WATERLOO, Iowa — One month ago, Pete Buttigieg welcomed journalists to hours of on-the-record interviews during a bus tour through Iowa. Over the weekend in eastern Iowa, he stood in front of journalists as they repeatedly questioned him about transparency.
When a reporter in Waterloo on Friday asked the South Bend, Indiana, mayor why the candidate hadn’t opened press access to his high-dollar fundraisers, he responded: “There are a lot of considerations, and I’m thinking about it.”
Another reporter then asked Buttigieg if he could give an example of those considerations.
“No,” he said.
The full back-and-forth lasted fewer than five minutes, but Buttigieg's tone in some of his responses contrasted sharply with his typically lengthier interactions with journalists.
Buttigieg is facing new scrutiny as a top-tier Democratic presidential candidate, and it's spilling into Iowa. It was evident during his three-day swing through the first-in-the-nation caucus state, which began Friday and was scheduled to wrap up on Sunday.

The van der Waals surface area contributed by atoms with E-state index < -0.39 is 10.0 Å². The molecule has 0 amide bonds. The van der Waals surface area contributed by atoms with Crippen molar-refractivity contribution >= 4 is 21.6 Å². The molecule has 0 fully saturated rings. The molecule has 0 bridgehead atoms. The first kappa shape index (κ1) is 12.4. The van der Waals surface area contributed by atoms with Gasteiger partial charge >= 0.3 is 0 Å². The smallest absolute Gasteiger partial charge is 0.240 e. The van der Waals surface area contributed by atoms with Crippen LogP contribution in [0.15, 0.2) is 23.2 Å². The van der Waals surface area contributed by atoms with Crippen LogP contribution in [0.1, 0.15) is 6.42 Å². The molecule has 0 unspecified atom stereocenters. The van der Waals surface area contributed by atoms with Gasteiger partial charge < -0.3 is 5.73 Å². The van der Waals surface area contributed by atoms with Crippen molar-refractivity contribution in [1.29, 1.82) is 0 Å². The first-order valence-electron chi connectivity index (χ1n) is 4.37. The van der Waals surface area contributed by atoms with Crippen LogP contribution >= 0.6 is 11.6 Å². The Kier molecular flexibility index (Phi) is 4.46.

On Friday, Chicago Mayor Lori Lightfoot asked Buttigieg during a presidential forum in Waterloo about a non-disclosure agreement (NDA) that he signed when he worked in his 20s for the consulting firm McKinsey & Company. Buttigieg has provided the public a summary of his roughly two and half years there, and has called on his former employer to release him from his NDA..
"You should break the NDA," Lightfoot told Buttigieg, as Iowans watched.
Buttigieg, 37, responded: "I'm going to give them a chance to do the right thing and then we'll take it from there."
Buttigieg is also facing other questions.
At a town hall in Grinnell on Friday ahead of the Waterloo forum, he was asked about his handling of a police shooting earlier this year that involved the death of a black man by a white officer. The death is often linked to a larger discussion of Buttigieg's relationship with the police and the community in South Bend, and his low polling with African American voters in South Carolina.